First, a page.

The Dungeons & Dragons Multiverse is full of bizarre spells and crawling with improbable monsters, but don’t be fooled—there’s a lot of dangerous stuff out there! Adventurers and #Critters out there need to be prepared for anything—these five phenomenal magic items from 5th edition D&D will help keep your character from becoming a heroic smear on the dungeon floor. Note that this isn’t a “best of” list. Not every adventurer has access to a luck blade or a rod of lordly might (snicker). These items are the cream of the crop for adventurers between 1st and 6th level who are just establishing themselves as heroes.
If you’re geeky enough to be reading this article, you’re probably geeky enough to think of at least a dozen ways you can use an immovable rod. Hold this foot-long iron bar, click a button, and now it levitates perfectly in place. Being chased through a dungeon by a horde of drow? Shut the door and permanently lock it with the rod! Tie an enemy to one and you have an instant prison. Get two and make an infinite ladder. The possibilities are endless!
Figurine of Wondrous Power (Ivory Goats)
Anyone who’s read the adventures of the (in)famous Drizzt Do’Urden knows about figurines of wondrous power. His animal companion, the black panther Guenhwyvar (it’s pronounced like Guinevere), was an onyx figurine that could be transformed into an animal on command. Low-level adventurers will love the three ivory goat figurines. Using a magic item to create a goat of traveling, a goat of travail, and a goat of terror may sound silly, but their powers are incredible for a group of novice adventurers. Their horns can be removed and used as enchanted weapons! You gain a mount that doesn’t eat and never tires! And one projects an aura of pure fear into the hearts of your enemies. The trolls your Dungeon Master throws at you are no match for these three billy goats gruff!
Instruments of the Bards (Cli lyre)
Is your bard constantly mocked for strumming a lute in the middle of a fight? Do you want to play some literally face-melting riffs? That’s where the many instruments of the bards come in. Like the figurines of wondrous power, there are many types of instruments of the bards, all named after famous bard colleges within the world of Dungeons & Dragons. The best one for low-level bards is the Cli lyre. Only bards can use it, but it grants fantastic magical powers for you to use while strumming along—spells such as fly, invisibility, and even wall of fire!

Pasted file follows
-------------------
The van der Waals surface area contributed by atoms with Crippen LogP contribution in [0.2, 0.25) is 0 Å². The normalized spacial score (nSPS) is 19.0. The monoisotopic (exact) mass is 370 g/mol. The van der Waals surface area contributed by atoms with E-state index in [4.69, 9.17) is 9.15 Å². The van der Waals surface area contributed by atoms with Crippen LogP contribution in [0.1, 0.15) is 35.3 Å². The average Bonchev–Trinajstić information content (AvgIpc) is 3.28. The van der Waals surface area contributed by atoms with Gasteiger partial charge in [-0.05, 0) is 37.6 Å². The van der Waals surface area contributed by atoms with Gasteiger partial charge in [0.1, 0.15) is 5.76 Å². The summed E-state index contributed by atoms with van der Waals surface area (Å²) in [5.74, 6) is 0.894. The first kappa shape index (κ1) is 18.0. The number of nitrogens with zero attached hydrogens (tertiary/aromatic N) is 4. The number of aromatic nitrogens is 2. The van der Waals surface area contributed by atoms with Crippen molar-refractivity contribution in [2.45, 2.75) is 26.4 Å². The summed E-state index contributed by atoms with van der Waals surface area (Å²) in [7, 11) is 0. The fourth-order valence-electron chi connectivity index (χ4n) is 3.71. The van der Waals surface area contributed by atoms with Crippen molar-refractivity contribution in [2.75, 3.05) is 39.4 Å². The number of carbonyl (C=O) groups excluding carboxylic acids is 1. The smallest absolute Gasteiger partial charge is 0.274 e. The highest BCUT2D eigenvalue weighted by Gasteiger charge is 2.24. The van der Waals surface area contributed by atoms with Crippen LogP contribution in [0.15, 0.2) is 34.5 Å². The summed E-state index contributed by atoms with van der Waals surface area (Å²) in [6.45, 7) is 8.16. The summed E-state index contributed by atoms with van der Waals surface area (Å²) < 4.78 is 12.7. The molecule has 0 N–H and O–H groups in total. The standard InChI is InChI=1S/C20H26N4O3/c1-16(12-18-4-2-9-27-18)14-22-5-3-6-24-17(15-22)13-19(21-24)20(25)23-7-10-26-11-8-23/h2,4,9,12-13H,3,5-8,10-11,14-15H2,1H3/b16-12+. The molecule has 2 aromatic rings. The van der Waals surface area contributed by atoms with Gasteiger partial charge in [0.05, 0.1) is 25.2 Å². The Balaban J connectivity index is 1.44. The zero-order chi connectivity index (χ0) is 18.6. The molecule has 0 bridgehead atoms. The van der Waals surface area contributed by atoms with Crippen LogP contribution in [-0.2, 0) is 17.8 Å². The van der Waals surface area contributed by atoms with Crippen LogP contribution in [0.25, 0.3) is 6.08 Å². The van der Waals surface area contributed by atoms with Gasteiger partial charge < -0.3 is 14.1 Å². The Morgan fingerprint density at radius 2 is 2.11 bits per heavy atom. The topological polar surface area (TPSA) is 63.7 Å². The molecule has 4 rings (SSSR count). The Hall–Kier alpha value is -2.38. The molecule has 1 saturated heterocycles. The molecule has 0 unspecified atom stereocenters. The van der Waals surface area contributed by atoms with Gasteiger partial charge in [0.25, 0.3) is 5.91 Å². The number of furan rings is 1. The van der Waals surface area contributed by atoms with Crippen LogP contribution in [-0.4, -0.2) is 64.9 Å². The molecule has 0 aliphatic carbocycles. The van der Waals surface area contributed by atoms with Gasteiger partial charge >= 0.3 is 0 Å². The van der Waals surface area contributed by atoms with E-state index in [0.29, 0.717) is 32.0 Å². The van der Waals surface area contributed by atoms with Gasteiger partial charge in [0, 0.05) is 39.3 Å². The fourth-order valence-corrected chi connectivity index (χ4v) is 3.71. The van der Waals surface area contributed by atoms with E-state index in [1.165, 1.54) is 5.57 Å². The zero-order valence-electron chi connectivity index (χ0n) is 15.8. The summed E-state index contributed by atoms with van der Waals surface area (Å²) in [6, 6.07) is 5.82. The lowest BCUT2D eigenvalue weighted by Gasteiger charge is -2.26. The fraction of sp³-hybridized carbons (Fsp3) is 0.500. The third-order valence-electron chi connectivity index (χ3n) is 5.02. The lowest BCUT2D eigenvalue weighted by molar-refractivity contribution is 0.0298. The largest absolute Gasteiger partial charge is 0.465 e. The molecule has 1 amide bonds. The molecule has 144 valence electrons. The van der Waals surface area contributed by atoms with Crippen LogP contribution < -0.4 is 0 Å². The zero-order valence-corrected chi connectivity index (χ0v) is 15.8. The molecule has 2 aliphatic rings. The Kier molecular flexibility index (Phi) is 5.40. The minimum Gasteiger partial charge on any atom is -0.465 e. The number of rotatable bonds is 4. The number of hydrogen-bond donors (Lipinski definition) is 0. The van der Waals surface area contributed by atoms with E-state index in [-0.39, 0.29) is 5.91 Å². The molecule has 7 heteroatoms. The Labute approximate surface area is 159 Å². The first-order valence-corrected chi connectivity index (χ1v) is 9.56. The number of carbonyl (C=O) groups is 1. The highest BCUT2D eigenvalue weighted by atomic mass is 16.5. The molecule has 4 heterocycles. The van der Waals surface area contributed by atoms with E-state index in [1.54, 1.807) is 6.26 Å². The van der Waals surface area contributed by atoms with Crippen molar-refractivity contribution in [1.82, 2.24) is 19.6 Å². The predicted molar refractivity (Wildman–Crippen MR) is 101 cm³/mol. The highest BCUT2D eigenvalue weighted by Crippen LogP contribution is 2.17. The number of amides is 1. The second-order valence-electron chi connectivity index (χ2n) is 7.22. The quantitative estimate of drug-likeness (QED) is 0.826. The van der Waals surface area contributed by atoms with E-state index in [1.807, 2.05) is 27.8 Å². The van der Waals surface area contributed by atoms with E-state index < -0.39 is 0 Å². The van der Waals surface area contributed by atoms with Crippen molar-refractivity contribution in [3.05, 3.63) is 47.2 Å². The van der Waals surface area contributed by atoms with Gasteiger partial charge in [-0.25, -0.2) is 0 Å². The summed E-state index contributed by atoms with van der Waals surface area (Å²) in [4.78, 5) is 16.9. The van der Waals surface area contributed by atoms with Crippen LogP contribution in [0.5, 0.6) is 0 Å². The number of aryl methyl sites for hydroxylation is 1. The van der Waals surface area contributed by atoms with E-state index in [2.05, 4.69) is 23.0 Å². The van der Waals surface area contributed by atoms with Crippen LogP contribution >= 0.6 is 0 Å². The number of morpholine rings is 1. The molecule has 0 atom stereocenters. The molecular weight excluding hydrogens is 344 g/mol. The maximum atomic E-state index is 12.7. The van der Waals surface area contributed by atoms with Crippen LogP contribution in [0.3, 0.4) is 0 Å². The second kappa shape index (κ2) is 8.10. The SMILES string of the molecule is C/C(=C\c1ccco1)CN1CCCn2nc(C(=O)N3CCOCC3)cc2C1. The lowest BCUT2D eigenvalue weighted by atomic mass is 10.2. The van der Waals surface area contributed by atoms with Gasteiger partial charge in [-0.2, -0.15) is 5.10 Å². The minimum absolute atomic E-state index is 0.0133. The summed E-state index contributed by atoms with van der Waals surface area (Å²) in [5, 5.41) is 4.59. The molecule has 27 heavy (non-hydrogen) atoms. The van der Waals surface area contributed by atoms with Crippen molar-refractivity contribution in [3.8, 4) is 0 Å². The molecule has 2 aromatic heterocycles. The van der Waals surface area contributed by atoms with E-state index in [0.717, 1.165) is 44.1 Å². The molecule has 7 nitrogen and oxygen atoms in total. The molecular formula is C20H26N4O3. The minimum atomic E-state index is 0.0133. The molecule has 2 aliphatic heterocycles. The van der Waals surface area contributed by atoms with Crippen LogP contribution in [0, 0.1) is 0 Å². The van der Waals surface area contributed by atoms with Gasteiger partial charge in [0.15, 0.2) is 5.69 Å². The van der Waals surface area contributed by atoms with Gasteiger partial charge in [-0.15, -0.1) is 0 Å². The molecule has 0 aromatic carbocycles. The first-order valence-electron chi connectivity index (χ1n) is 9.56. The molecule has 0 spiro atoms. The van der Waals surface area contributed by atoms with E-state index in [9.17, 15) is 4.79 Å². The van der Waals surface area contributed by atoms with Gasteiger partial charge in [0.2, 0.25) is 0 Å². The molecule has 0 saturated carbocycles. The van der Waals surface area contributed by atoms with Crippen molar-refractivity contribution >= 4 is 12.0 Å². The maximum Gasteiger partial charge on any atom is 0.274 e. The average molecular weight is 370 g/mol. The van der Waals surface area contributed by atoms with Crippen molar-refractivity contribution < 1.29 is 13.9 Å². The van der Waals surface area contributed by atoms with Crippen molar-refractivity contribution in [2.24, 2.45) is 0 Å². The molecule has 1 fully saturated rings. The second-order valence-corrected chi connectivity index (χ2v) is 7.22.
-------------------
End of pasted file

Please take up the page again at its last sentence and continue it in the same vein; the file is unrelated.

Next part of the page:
Belt of Dwarvenkind
You’ve always wanted to be a dwarf, right? Don’t lie, everyone wants to be a dwarf. Why else would anyone willingly grow a beard or drink beer? (Even Wil plays as a dwarf.) The belt of dwarvenkind is pretty good for dwarves—it pumps up your Constitution (and thus, hit points, which are important) and gives advantage on checks to interact with dwarves—but it’s even better for non-dwarves. Non-dwarves get all of those things, but they also start becoming more dwarf-like. They instantly learn the Dwarvish language. They gain the ability to see in the dark and resistance against poison! And best of all, they have a 50% chance of instantly growing a full beard at dawn, or growing a noticeably thicker beard if you already have one! Now that’s value.
Daern’s Instant Fortress
Have you ever envied a turtle? They carry their home around on their back and it protects them from predators that want to kill them and eat them. Wouldn’t it be great if you could do that? Daern’s instant fortress is a 1-inch iron cube that, when a command word is spoken, instantly grows into an adamantine fortress, complete with arrow slits and crenelations! Perfect for withstanding a rampaging horde of orcs or taking shelter in from an angry remorhaz out on the Endless Ice Sea.
There are a few magic items out there that are excellent that every adventurer should have, but just aren’t as fun as the 5 above. The amulet of health gives squishy wizards a fantastic Constitution bump, helping them survive the early levels. Similarly, the ioun stone of awareness is excellent because enemies can no longer surprise you in combat. Double Runner-up The humble 10-foot pole! Little brother to the 39-and-1/2-foot pole, the 10-foot pole isn’t a magic item—it’s just a 10-foot-long rod of wood or metal—but being able to trigger traps without being anywhere near them is invaluable. This little guy is a literal life-saver. It gets even better when you find a collapsible version. Much easier to carry. What are your favorite magic items? Are there any you or your DM have created for your own campaign? Let us know in the comments below!
Featured Image Credit: Wizards of the Coast